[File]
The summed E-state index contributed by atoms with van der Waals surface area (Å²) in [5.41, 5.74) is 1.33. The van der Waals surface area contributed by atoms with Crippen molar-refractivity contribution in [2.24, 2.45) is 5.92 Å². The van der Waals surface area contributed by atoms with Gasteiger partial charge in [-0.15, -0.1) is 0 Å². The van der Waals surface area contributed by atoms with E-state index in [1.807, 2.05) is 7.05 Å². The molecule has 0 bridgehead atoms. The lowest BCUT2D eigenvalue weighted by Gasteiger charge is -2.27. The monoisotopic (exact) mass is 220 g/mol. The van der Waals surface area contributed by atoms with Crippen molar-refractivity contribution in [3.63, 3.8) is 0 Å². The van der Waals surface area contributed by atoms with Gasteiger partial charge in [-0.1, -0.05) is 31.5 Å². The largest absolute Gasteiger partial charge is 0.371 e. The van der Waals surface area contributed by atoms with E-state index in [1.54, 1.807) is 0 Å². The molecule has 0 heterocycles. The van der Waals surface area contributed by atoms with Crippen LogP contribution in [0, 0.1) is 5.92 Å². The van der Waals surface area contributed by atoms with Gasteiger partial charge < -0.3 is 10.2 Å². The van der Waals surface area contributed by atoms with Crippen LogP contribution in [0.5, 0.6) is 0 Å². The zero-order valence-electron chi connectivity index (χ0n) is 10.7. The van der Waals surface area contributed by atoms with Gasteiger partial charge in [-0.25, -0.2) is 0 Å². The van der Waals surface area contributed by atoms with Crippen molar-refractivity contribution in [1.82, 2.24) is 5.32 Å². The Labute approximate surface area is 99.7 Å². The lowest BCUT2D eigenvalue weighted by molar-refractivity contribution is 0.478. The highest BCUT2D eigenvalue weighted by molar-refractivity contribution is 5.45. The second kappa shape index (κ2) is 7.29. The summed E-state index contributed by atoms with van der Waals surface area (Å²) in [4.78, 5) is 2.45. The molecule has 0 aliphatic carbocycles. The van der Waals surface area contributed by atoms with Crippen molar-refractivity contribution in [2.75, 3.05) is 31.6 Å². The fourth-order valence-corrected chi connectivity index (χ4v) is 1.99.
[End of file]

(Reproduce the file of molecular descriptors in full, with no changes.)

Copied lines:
The summed E-state index contributed by atoms with van der Waals surface area (Å²) in [5.41, 5.74) is 1.33. The van der Waals surface area contributed by atoms with Crippen molar-refractivity contribution in [2.24, 2.45) is 5.92 Å². The van der Waals surface area contributed by atoms with Gasteiger partial charge in [-0.15, -0.1) is 0 Å². The van der Waals surface area contributed by atoms with E-state index in [1.807, 2.05) is 7.05 Å². The molecule has 0 bridgehead atoms. The lowest BCUT2D eigenvalue weighted by Gasteiger charge is -2.27. The monoisotopic (exact) mass is 220 g/mol. The van der Waals surface area contributed by atoms with Crippen molar-refractivity contribution in [3.63, 3.8) is 0 Å². The van der Waals surface area contributed by atoms with Gasteiger partial charge in [-0.1, -0.05) is 31.5 Å². The largest absolute Gasteiger partial charge is 0.371 e. The van der Waals surface area contributed by atoms with E-state index in [1.54, 1.807) is 0 Å². The molecule has 0 heterocycles. The van der Waals surface area contributed by atoms with Crippen LogP contribution in [0, 0.1) is 5.92 Å². The van der Waals surface area contributed by atoms with Gasteiger partial charge < -0.3 is 10.2 Å². The van der Waals surface area contributed by atoms with Crippen LogP contribution in [0.5, 0.6) is 0 Å². The zero-order valence-electron chi connectivity index (χ0n) is 10.7. The van der Waals surface area contributed by atoms with Gasteiger partial charge in [-0.25, -0.2) is 0 Å². The van der Waals surface area contributed by atoms with Crippen molar-refractivity contribution in [1.82, 2.24) is 5.32 Å². The Labute approximate surface area is 99.7 Å². The lowest BCUT2D eigenvalue weighted by molar-refractivity contribution is 0.478. The highest BCUT2D eigenvalue weighted by molar-refractivity contribution is 5.45. The second kappa shape index (κ2) is 7.29. The summed E-state index contributed by atoms with van der Waals surface area (Å²) in [4.78, 5) is 2.45. The molecule has 0 aliphatic carbocycles. The van der Waals surface area contributed by atoms with Crippen molar-refractivity contribution in [2.75, 3.05) is 31.6 Å². The fourth-order valence-corrected chi connectivity index (χ4v) is 1.99.